Woods back to winning ways with victory in Florida
281 THE MASTER gave an imitation of his old self, as Tiger Woods – who has remodelled his swing under coach Sean Foley and rediscovered the know-how to close out a tournament – shot a final round 70 for 275, 13-under-par, to outgun Northern Ireland’s Graeme Mcdowell in the Arnold Palmer Invitational at Bay Hill. It gave Woods a seventh win in the tournament and the 72nd PGA Tour win of his career.
Woods, whose last win on the US Tour came at the BMW Championship in 2009, a season when he claimed six titles, finished five shots clear of Mcdowell with Ian Poulter alone in third. South Africa’s Ernie Els, who required a topthree finish to earn an invite in to next week’s Masters tournament, closed with a 75 that dropped him into a seven-way tie for fourth.
“It feels really good, a lot of hard work . . . it has been tough,” said Woods. “I’m excited [about the Masters] and I am looking forward to the momentum I have built here.” Mcdowell, the 2010 US Open champion, had previously fended off Woods when paired with the 14-times Major champion. That was back in 2010 when Mcdowell went head-tohead with Woods in the final round of the Chevron World Challenge and outduelled the tournament host. But there was no repeat of those heroics in Florida as the Ulsterman suffered a setback from the get-go with that opening six where he went from greenside bunker to greenside bunker and then found rough to give Woods a helping hand.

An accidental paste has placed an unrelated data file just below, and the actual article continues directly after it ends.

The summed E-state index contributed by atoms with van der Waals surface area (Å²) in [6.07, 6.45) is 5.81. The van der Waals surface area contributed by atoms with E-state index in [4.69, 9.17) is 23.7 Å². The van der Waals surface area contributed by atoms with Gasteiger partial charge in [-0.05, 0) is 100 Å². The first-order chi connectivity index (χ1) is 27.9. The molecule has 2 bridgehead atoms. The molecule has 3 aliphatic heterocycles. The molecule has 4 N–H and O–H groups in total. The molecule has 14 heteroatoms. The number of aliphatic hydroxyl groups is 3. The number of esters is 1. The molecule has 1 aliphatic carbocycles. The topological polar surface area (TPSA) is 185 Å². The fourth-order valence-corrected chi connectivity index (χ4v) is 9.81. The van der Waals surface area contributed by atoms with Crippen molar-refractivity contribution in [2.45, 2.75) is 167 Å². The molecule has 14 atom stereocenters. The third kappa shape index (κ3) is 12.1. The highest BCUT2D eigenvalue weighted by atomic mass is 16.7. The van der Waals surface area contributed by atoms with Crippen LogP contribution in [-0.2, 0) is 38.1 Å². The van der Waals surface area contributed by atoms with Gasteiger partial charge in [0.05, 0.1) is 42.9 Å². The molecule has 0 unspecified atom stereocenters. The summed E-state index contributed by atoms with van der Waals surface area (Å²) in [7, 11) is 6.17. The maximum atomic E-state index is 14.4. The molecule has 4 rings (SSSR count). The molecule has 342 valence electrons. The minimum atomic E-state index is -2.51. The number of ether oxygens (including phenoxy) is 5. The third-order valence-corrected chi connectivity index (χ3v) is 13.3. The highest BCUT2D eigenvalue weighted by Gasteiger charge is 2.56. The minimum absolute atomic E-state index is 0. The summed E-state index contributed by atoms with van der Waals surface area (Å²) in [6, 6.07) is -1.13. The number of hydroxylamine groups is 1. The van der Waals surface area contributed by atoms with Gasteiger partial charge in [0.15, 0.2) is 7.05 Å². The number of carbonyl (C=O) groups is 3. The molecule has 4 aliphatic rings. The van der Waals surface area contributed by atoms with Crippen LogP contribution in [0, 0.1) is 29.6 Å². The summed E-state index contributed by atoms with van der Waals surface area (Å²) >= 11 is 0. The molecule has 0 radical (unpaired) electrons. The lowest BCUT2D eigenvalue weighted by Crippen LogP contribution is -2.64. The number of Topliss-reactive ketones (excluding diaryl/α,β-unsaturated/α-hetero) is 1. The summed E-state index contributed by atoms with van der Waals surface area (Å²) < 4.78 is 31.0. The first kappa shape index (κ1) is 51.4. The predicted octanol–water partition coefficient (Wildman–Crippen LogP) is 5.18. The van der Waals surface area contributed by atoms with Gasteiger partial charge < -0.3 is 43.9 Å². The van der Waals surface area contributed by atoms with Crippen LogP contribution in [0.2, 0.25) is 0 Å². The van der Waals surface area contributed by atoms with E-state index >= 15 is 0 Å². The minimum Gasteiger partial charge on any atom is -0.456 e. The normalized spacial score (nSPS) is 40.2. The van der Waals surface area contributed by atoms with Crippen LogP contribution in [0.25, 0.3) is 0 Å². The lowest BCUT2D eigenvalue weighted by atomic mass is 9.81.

Although Woods suffered
a three-putt bogey on the second and Mcdowell jump-started his round with a 35 footer for eagle on the sixth, it was Woods who took firm control. Woods recovered from the bogey on the second to roll in back-to-back birdies on the third and fourth and then added further birdies at the sixth and eighth to turn in 33 and, with a big lead, played conservatively on the way home to closer the deal.
Mcdowell – who had started out a shot behind 54-hole leader Woods – got an early indication that it wouldn’t be his day on the very first hole where, from the left side of the fairway with 165 yards to the green, he found a greenside bunker. From there, he flew the green into a rear bunker and then splashed out into rough to run up a six that put him on the back foot and handed Woods the initiative.
Known as a great closer in his prime, having won 47 of 51 tournaments where he carried a 54-hole lead into the final round, Woods had suffered some recent setbacks in that department: he lost out to Mcdowell in the 2010 Chevron and, more recently, in this season’s Abu Dhabi championship where England’s Robert Rock outgunned him.
Mcdowell had been the only realistic challenger to Woods as the final round progressed, but the Irishman’s inconsistency, especially with the putter, was in marked contrast to that of Woods – two weeks before the Master at Augusta – who repeatedly found fairways and greens in regulation and was extremely solid with his putter.
Mcdowell finished with a 74 for 280, eight-under par, to take second place.
Tiger Woods reacts after winning the Arnold Palmer Invitational PGA golf tournament in Orlando, Florida, last night